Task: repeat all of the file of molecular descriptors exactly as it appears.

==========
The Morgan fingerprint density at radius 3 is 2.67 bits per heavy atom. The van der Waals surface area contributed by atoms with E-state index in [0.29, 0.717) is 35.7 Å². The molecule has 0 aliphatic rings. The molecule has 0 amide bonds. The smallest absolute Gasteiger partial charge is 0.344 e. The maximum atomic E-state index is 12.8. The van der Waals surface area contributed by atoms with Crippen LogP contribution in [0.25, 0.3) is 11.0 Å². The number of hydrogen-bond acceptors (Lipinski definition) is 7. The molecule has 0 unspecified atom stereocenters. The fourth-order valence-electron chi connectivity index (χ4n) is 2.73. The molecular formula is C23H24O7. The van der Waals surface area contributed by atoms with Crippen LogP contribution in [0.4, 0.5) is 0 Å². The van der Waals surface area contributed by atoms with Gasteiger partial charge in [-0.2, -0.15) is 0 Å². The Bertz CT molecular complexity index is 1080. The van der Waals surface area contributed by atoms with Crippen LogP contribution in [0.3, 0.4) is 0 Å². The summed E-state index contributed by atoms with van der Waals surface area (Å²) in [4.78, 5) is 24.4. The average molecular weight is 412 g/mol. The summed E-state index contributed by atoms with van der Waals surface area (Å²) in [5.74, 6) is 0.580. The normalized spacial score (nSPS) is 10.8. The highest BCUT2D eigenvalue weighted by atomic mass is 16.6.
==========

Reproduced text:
The Morgan fingerprint density at radius 3 is 2.67 bits per heavy atom. The van der Waals surface area contributed by atoms with E-state index in [0.29, 0.717) is 35.7 Å². The molecule has 0 aliphatic rings. The molecule has 0 amide bonds. The smallest absolute Gasteiger partial charge is 0.344 e. The maximum atomic E-state index is 12.8. The van der Waals surface area contributed by atoms with Crippen LogP contribution in [0.25, 0.3) is 11.0 Å². The number of hydrogen-bond acceptors (Lipinski definition) is 7. The molecule has 0 unspecified atom stereocenters. The fourth-order valence-electron chi connectivity index (χ4n) is 2.73. The molecular formula is C23H24O7. The van der Waals surface area contributed by atoms with Crippen LogP contribution in [0.4, 0.5) is 0 Å². The van der Waals surface area contributed by atoms with Gasteiger partial charge in [-0.2, -0.15) is 0 Å². The Bertz CT molecular complexity index is 1080. The van der Waals surface area contributed by atoms with Crippen LogP contribution in [0.3, 0.4) is 0 Å². The summed E-state index contributed by atoms with van der Waals surface area (Å²) in [4.78, 5) is 24.4. The average molecular weight is 412 g/mol. The summed E-state index contributed by atoms with van der Waals surface area (Å²) in [5.74, 6) is 0.580. The normalized spacial score (nSPS) is 10.8. The highest BCUT2D eigenvalue weighted by atomic mass is 16.6.